Provincial health officer Dr. Bonnie Henry confirmed Thursday that the second person to have died from the virus in Northern Health was an elder from the Nak'azdli First Nation.
The death occurred over the weekend and was first reported on Monday but no further details had been provided at that time.
Since then, Henry said she had the opportunity to contact the woman's family indirectly.
"I just wanted to express our deep, deep condolences, understanding how important our elders are in our communities," Henry said during a briefing.
Active COVID-19 cases in Northern Health stood at 38 as of Thursday, according to the B.C. Centre for Disease Control, up by five from the day before.
The number of new cases for the region also grew by five and have reached 278 since the pandemic began.
Hospitalizations remained steady at six while two of them were in intensive care, up by one from Wednesday.
Also on Thursday, Nak'albun Elementary School on the Nak'azdli reserve south of Fort St. James was added to Northern Health's webpage for potential exposures and outbreaks.
Someone who tested positive for the virus attended the school during Sept. 16-18, the posting indicates.
Northern Health says a notification doesn't necessarily mean a student has been exposed to Covid-19.
"If you do not receive a phone call or letter from Public Health, your child should continue to attend school," Northern Health says on the page.
"If your child's school has been notified of an exposure, no action is required unless you are contacted by public health or are otherwise directed by school officials."
Henry also announced 148 new cases of COVID-19 in BC, including 12 that are epidemiologically linked. The new cases bring the province's total to 8,543 since the pandemic began.
The number of active cases remains relatively stable, with 1,371 reported. However, the number of people under active public health monitoring continues to rise, with 3,417 people identified as being exposed to a confirmed case.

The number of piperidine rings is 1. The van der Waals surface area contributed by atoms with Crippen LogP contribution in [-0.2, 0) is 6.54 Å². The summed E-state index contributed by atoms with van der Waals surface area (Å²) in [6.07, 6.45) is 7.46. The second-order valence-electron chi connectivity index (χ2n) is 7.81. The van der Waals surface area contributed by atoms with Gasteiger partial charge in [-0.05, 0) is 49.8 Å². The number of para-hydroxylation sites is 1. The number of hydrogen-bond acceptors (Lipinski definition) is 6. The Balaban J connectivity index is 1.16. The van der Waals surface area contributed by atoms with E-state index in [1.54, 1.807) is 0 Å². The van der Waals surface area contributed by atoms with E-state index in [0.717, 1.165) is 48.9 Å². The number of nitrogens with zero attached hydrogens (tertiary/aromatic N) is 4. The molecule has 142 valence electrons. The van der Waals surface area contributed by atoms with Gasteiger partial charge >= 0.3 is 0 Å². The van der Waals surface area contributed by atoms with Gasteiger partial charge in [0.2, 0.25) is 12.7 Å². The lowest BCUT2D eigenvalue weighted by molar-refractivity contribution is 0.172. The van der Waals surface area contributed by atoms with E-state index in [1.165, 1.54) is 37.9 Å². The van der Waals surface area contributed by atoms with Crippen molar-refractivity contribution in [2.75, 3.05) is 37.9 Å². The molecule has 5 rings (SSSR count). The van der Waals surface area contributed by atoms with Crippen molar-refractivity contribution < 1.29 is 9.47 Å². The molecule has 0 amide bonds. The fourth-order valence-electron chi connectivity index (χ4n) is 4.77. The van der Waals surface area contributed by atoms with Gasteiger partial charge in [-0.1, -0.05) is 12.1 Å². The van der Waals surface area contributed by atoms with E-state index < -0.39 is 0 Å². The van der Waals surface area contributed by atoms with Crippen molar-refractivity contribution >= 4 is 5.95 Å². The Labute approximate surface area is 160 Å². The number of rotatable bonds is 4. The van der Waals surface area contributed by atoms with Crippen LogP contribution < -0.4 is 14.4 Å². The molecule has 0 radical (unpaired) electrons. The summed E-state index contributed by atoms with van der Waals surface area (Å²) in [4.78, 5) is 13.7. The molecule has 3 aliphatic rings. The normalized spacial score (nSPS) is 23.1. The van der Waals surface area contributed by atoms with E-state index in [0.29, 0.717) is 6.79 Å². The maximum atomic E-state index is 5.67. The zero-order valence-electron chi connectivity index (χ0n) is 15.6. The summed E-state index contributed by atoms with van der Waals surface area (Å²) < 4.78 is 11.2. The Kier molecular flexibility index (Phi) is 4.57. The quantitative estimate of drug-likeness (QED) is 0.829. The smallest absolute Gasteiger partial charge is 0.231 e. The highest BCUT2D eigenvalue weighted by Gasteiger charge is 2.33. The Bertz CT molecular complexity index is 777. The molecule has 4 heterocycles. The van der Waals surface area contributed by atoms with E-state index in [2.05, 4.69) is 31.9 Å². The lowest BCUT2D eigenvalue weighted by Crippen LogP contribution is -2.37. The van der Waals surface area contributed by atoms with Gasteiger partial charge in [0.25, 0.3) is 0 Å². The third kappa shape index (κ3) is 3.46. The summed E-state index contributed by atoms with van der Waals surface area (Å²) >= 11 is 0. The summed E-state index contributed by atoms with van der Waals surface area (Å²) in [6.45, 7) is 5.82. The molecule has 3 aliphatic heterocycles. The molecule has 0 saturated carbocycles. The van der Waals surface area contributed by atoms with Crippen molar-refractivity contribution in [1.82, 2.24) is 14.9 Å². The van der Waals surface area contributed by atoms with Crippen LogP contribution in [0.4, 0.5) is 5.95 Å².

There are 61 people currently hospitalized, 20 of whom are in critical care. Unfortunately, there were two new COVID-19 related deaths in the Fraser health region, bringing BC's total to 229.
There was a new healthcare outbreak in the Vancouver Coastal region at the Banfield Pavilion nursing home. The outbreak at the OPAL by Element assisted living facility, also in Vancouver Coastal Health, was declared over. There are 14 active outbreaks remaining in the healthcare system, nine in longterm care or assisted living and five in acute care.
There were no new community outbreaks, but exposure events continue across the province. Henry also provided some more details on social interactions as fall begins.
"A starting point for all of us is to remember that the more people we see, the higher our risk will be," she said. "When deciding where to go and who to see, we all need to take a moment to think about two things. We need to consider the risks we're going into--how many people will be there, what is the environment, is it indoors, is it outdoors--and we also need to consider the risks that we will be bringing with us when we leave. This will help us determine what is safe for us to do right now, and it may be very dependent on the things that we have done in the recent past."
If you live with immunocompromised people or others at a higher risk of serious complications from COVID-19, Henry said it's even more important to take a step back form social interactions now.
- with files from The Canadian Press